Many cities, such as New York, returned to hosting big public displays in 2021 after skipping 2020 due to the pandemic. AP Photo/John Minchillo
If you’re looking forward to shooting off bottle rockets and Roman candles this Fourth of July, I’ve got good news and bad news.
The bad is that fireworks prices are soaring this year along with pretty much everything else. The good news, however, is that at least you don’t need to worry about a shortage – there should be plenty of rockets, fountains and sparklers to go around.
In the U.S., regular people – as opposed to professional pyrotechnicians – typically light off the most fireworks around the Fourth of July, and so businesses import large amounts well in advance of the holiday to ensure a large supply.
The U.S. imported 185 million pounds of fireworks, mostly from China, in the first four months of 2022, the latest data available. That’s already 27% ahead of last year’s record pace. And this doesn’t even include figures for May and June, the two months that usually account for the biggest volumes in a typical year.
The figures include about 5.5 million pounds of fireworks for professional displays – which means that all but about 3% of these imports are intended for private consumer use. The 179 million pounds aimed at consumers already equates to over half a pound of fireworks for every man, woman and child living in the U.S – with more on the way. In all of 2021, the U.S. imported a record 1.25 pounds of fireworks per person.
More expensive fireworks for the expansive public displays cities typically put on come from countries like the Netherlands, Germany, Spain, Poland and the U.S.
Unfortunately, the consumer price index doesn’t have detailed data on the cost people are actually shelling out for retail fireworks. But there is data on the price producers are paying for explosives, propellants and blasting accessories, which include fireworks. The latest data, for May 2022, shows prices were up 11% from a year earlier.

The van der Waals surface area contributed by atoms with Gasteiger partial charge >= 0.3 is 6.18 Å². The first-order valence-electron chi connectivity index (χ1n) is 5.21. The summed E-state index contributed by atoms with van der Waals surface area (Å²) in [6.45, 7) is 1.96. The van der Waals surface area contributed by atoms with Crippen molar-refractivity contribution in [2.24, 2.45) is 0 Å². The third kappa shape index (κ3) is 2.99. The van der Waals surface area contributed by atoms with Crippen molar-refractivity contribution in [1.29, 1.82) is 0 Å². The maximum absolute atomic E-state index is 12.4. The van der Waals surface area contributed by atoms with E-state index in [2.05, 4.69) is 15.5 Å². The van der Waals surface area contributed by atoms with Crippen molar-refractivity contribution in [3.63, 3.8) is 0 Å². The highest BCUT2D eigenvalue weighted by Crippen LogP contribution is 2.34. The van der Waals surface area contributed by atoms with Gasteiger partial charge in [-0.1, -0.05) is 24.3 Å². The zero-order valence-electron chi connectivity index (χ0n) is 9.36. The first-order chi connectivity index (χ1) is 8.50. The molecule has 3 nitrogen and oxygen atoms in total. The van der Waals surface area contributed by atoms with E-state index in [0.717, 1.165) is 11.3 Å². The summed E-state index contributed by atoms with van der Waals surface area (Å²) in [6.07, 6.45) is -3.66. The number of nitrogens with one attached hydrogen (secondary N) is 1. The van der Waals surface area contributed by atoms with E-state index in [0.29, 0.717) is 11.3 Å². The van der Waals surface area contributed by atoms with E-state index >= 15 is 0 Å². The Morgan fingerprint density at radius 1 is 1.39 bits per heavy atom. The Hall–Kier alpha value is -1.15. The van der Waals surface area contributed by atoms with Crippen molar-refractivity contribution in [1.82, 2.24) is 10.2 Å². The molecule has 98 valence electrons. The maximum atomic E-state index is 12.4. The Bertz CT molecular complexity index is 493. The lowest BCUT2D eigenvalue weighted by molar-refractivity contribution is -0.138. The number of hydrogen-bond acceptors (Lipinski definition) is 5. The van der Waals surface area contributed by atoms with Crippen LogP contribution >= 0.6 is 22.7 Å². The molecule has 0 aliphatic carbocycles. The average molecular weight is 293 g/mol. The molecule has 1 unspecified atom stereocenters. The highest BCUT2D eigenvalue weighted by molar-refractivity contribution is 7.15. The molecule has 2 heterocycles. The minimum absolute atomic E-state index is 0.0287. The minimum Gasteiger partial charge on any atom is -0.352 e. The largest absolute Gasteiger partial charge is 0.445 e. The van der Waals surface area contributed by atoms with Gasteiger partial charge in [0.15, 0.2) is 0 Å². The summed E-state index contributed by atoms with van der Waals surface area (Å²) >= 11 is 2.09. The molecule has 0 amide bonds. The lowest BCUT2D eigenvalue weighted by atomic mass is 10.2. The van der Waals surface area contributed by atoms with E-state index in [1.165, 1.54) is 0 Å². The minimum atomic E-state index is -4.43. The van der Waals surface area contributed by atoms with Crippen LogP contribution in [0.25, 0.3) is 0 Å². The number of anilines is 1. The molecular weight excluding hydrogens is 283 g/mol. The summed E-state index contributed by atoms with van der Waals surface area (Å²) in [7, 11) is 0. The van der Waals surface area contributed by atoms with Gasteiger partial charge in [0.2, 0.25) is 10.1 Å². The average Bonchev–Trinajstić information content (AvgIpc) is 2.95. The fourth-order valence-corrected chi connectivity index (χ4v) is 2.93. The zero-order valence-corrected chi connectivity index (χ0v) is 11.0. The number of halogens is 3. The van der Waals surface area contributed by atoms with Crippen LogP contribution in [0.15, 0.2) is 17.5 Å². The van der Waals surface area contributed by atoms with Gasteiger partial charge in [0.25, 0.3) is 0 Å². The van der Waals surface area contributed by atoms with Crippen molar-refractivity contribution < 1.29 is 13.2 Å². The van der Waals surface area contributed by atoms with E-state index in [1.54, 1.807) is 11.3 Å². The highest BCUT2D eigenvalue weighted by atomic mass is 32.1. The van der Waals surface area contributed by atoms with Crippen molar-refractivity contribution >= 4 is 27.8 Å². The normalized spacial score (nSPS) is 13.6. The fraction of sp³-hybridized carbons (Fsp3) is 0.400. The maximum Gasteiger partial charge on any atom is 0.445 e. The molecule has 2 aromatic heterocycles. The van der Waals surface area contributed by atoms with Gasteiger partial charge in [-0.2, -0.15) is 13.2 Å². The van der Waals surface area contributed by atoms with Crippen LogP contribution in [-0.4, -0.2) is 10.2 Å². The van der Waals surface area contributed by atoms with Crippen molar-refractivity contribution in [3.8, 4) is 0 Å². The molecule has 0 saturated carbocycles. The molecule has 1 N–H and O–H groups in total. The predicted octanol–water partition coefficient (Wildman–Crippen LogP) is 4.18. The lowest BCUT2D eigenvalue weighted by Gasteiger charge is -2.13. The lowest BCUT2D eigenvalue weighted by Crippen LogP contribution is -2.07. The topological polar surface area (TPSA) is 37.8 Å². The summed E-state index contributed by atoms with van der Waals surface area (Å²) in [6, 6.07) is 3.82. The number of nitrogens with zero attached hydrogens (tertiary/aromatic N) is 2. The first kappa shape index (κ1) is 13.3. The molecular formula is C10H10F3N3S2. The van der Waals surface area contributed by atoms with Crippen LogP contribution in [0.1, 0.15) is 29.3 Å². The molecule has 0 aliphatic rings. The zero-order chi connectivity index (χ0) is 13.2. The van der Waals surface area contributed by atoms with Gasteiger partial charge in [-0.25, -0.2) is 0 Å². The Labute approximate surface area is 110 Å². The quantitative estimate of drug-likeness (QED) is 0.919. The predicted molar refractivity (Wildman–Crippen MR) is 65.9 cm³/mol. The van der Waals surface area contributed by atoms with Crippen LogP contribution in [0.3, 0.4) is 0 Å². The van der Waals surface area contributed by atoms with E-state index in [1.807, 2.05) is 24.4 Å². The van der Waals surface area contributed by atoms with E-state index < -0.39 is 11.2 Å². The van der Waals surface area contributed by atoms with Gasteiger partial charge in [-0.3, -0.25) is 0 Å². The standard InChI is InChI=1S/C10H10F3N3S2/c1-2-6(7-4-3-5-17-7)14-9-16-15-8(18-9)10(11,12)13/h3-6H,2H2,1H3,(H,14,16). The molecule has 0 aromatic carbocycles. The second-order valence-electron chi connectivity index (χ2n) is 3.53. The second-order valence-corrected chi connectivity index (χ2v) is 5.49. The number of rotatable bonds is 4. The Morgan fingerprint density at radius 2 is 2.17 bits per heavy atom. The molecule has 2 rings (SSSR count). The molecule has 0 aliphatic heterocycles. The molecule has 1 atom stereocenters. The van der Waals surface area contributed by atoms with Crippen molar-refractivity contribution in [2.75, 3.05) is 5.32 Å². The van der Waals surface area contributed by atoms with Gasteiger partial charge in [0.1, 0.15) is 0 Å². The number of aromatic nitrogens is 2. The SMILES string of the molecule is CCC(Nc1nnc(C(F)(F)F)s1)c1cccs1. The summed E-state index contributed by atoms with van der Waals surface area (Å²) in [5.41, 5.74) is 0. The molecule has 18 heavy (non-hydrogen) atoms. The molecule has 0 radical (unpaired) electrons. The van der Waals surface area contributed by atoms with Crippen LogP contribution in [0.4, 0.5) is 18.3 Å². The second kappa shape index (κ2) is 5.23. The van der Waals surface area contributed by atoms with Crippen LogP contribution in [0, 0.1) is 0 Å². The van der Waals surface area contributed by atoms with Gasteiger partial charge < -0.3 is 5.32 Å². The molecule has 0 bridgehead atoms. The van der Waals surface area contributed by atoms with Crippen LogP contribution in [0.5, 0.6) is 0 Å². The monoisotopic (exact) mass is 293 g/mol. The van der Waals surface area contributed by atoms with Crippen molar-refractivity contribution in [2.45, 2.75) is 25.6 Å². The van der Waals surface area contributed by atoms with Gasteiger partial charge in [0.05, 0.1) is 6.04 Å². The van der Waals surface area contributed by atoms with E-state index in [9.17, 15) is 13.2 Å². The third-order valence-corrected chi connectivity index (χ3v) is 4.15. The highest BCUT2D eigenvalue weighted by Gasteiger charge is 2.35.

But I think it’s likely that this will lead to a glut in supply, and fireworks peddlers will be saddled with too many rockets for too little demand and may have to eventually lower the price to entice inflation-weary consumers.
So if you’re planning to shoot off fireworks as part of your Fourth of July celebrations, there’s probably no need to hoard them the way many people stocked up on toilet paper or baby formula. In fact, you might benefit from waiting and taking advantage of better deals closer to July 4.
It’s also smart to pay attention to how fireworks affect nearby pets and take some precautions to protect them.
Whether you are lighting fireworks, watching them illuminate the night sky or just hiding from the noise, I wish all of you a happy Independence Day.
Jay L. Zagorsky does not work for, consult, own shares in or receive funding from any company or organization that would benefit from this article, and has disclosed no relevant affiliations beyond their academic appointment.